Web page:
Power of the Bible transcends inconsistencies in scriptures


By Mark McLain
Guest Columnist 

Garry Ruff’s letter to the Advocate (July 4) cites “several messages” he says he’s recently received expressing concern that the actions of some “organizations (within Tthe United Methodist Church) are creating division within the church.” Cryptically and patronizingly, Ruff counsels in reply, “Truth often causes division (Jesus said that he came not to bring peace but a sword).”   

Well, yes, but, inconveniently for Ruff and others who share his views, the scripture Ruff cites is sandwiched between the Beatitudes, where Jesus proclaims, “Blessed are the peacemakers, for they shall be called the children of God,” and the arrest of Jesus when Peter wields his sword in Jesus’ defense and Jesus rebukes him for doing it.  

Clearly there is a well-organized group of folks in the UMC who are downright eager to use their swords against things they claim to believe threaten the viability of The United Methodist Church.  As best I can tell these things are mainly: 

• The growing realization that literalism is a flawed and demeaning approach to the Bible which doesn’t clarify but instead obscures the Gospel message 

• Unrepentant sinners who want to join us or are already among us (the scapegoats here are, of course, homosexual Christians). 

Ironically, the biggest threat to the viability of the UMC is actually these pious pugilists themselves and their relentless urge to purge the UMC of those of us who won’t stop publicly professing an understanding of the Gospel which differs meaningfully from their own. 

I figure we wouldn’t know the hope of Christ or have the church we all love were it not for scripture. We shouldn’t be troubled by or try to deny the reality that scripture contains numerous significant irreconcilable inconsistencies. If we insist that these inconsistencies don’t exist, when clearly they do, we risk becoming a stumbling block to (new Christians) developing faith. Far from exalting scripture, we end up making a mockery of it. The power of the Bible isn’t diminished by its literal imperfections. Rather, the message of the Bible transcends the inconsistencies in its text. Just as Jesus didn’t need Peter to defend Him by the sword, neither Jesus nor scripture needs anyone now to defend them with swords of any kind.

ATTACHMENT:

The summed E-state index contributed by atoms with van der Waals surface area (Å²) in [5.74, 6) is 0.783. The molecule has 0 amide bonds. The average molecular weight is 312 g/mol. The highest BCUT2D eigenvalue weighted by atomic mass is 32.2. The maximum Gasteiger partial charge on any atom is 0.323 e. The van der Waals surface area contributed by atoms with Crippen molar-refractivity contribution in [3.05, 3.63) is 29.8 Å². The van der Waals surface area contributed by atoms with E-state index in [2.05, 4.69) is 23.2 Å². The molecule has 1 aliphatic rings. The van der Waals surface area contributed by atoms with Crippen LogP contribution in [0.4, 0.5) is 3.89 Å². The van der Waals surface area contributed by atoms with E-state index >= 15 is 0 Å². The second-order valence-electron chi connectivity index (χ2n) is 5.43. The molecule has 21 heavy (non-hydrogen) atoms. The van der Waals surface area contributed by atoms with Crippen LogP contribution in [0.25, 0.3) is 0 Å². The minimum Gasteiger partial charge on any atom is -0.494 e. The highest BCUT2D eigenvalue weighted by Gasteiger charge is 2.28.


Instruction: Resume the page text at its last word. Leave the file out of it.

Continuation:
What makes these people who are so filled with a lust for judgment think the UMC can succeed in the same futile un-Chrislike endeavor for which Jesus consistently and vehemently rebuked the Pharisees? And practically speaking, the UMC doesn’t have the vast means necessary to determine whether our current and prospective members are unrepentantly sinning in any way. If we’re really serious about purging unrepentant sin from the UMC, we’re going to need something akin to our own version of The Patriot Act to first detect and then root out unrepentant sinners. 

I don’t know about Ruff and those who think like he does, but I suspect most United Methodists don’t actually believe the UMC is called by God to morally micromanage their lives. Too, my guess is that for the folks who are so eager to use their swords, it’s not really about unrepentant sin anyway, it’s just all about homosexual Christians and how to get them out and keep them out of the UMC. I believe Jesus wouldn’t act that way nor would most United Methodists, if they were aware of all of these considerations. 

Homosexual human beings are conceived and born just like the rest of us. Some are our children, brothers, sisters, friends and parents. Some have joined the UMC as children, some as adults, and there will continue to be some who are born into our church. Most of them live in abiding dread of the consequences for themselves and for their loved ones of being openly identified, not because they don’t own their identities but because they know — and the behavior of many in the UMC verifies — their lives and their loved ones’ lives will be impacted in ways that are painful, sometimes devastating, and in some cases tragic. 

With our state’s history of institutionally supported racist terrorism, shouldn’t we of all people tread with particular care when it comes to our treatment of yet another minority? Each homosexual person is loved by God no less than any of the rest of us.  

 I suspect most of those clamoring to ban homosexual Christians from the UMC have never had a relationship with any of them close enough to really see them as Christ might. Yet they confidently and self-righteously press on with judgment — may God forgive those who are acting in this way. 

To those who are willing, please pray and then think for yourselves. Please do not put your name to or vote for anything that would close the UMC’s doors in a way that I just cannot imagine Jesus doing.  

Please don’t generalize or stoop to stereotyping when it comes to homosexual Christians. Loving a person does not require that we be able to understand their experience as if it were our own. Just because we can’t relate to another’s experience doesn’t mean we should judge them or exclude them from our churches. 

Please don’t be duped into drawing your sword in defense of the Bible or insist upon literalism as doctrine. Doing so will diminish the authenticity and credibility of the Gospel message, and many who could benefit so greatly from reading the Bible seriously, thoughtfully, critically and freely — never will.  

McLain lives in Madison and attends Parkway Hills UMC.